Waste reforms to help households recycle more and spend less

Waste reforms to help households recycle more and spend less


The Schrinner Council will launch a detailed investigation into waste reforms to investigate cost-effective ways to help residents reduce the amount of waste thrown into red bins and landfill.

The investigation will add to commitments detailed in the Schrinner Council’s Towards Zero Waste Strategy to help residents recycle more and avoid the impost of the State’s waste levy.

The investigation will consider methods to reduce landfill, including:

  • A citywide roll-out of green waste recycling bins for stand-alone homes
  • Using soft plastics in road surfaces along with glass and tyres
  • Deploying green waste recycling bins to suitable apartment buildings
  • Incentivising anaerobic digestion and other technologies for apartment buildings
  • Converting select composting hubs to Advanced Composting Hubs with regular collections
  • Installing community-based recycling hubs for batteries, CDs, glasses, x-rays and tablet blister packs at facilities like libraries, community facilities and sports clubs
  • Investing in a residual waste-to-energy facility


The budget also confirms Brisbane’s food waste recycling trial, which has operated since 2022, will be paused from July 1, 2024.

Analysis of material collected from green bins within the trial area found just four per cent was food scraps.

The average red bin is believed to contain about 23 per cent of food waste.

The results follow a commitment by Labor at the recent Council election to immediately introduce a citywide, uncosted FOGO scheme that experts confirmed wouldn’t stack up.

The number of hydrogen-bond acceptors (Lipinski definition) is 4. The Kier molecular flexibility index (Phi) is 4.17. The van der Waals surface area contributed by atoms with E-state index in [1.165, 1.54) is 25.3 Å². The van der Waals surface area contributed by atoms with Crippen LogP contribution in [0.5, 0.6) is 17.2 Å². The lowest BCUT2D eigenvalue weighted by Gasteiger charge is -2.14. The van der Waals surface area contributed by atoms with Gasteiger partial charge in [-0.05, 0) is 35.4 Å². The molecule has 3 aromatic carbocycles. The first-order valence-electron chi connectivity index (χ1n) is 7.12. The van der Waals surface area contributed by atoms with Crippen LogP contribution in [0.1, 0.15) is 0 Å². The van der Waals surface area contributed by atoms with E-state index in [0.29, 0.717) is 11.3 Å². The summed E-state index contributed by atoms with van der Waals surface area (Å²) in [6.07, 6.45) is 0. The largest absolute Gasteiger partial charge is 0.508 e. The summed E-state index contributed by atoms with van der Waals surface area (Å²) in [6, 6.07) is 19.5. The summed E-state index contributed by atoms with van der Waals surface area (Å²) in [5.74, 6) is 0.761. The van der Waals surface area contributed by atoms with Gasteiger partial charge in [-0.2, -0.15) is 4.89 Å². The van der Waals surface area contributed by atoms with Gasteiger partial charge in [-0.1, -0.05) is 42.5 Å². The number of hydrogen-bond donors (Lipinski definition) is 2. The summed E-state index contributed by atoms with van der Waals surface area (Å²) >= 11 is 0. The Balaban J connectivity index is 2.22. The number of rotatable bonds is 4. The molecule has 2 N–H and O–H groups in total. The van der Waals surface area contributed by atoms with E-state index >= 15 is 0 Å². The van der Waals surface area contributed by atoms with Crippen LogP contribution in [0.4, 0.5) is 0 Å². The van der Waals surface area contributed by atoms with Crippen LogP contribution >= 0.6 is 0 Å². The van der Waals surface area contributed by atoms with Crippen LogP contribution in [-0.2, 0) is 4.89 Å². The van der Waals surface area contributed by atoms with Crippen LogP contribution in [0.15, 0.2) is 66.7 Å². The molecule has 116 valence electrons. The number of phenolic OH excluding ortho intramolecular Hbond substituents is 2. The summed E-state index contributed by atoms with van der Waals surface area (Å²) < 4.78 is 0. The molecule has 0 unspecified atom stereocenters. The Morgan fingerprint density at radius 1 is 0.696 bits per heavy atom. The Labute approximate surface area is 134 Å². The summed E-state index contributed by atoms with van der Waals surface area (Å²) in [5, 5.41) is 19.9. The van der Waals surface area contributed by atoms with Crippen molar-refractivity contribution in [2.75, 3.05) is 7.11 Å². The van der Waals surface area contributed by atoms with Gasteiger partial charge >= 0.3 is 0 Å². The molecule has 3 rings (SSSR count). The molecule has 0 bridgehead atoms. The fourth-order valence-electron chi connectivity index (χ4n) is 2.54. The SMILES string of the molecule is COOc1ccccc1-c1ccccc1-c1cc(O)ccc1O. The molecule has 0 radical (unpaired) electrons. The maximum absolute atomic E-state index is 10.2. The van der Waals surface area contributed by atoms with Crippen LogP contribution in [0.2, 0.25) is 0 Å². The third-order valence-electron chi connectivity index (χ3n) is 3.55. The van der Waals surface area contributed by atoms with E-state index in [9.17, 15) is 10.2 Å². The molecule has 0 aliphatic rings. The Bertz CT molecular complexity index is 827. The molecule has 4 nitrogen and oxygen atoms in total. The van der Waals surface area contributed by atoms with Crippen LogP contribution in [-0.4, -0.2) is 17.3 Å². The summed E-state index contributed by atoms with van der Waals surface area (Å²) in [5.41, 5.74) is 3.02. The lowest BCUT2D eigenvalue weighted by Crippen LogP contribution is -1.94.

The annual cost to provide a food waste recycling trial to 13,000 households is $2.3 million.

Expanding Brisbane’s food waste recycling services to 156,000 households with a green bin would cost Council more than $27 million a year, to process just four per cent of food waste per bin.

Garden waste currently costs $7.80 per tonne to process, while processing green waste with food scraps increases the cost of processing nearly twenty-fold to $150 per tonne.

In the interim, Council will continue to offer cut-price green bins at less than $1-a-week.

Since the cost was halved last year, more than 16,000 Brisbane households have ordered a green bin, helping to divert an additional 4000 tonnes of green waste from red bins and landfill.


It simply doesn’t make sense to continue a food waste recycling trial when it costs so much to deliver so little.

Our commitment is simple. We will continue to help residents recycle more while putting downward pressure on rates and rents.

Our Council will undertake a detailed investigation into other more effective and less costly ways we can reduce the amount of waste that ends up in landfill.

Trialling soft plastics in road surfaces and converting residual waste into energy could help Brisbane become more sustainable and we will investigate whether they are cost-effective ways to reduce waste too.

Our waste reforms help households recycle more and in the meantime, I encourage anyone who wants to play their part in reducing waste to landfill to take advantage of our green waste bins for less than $1-a-week.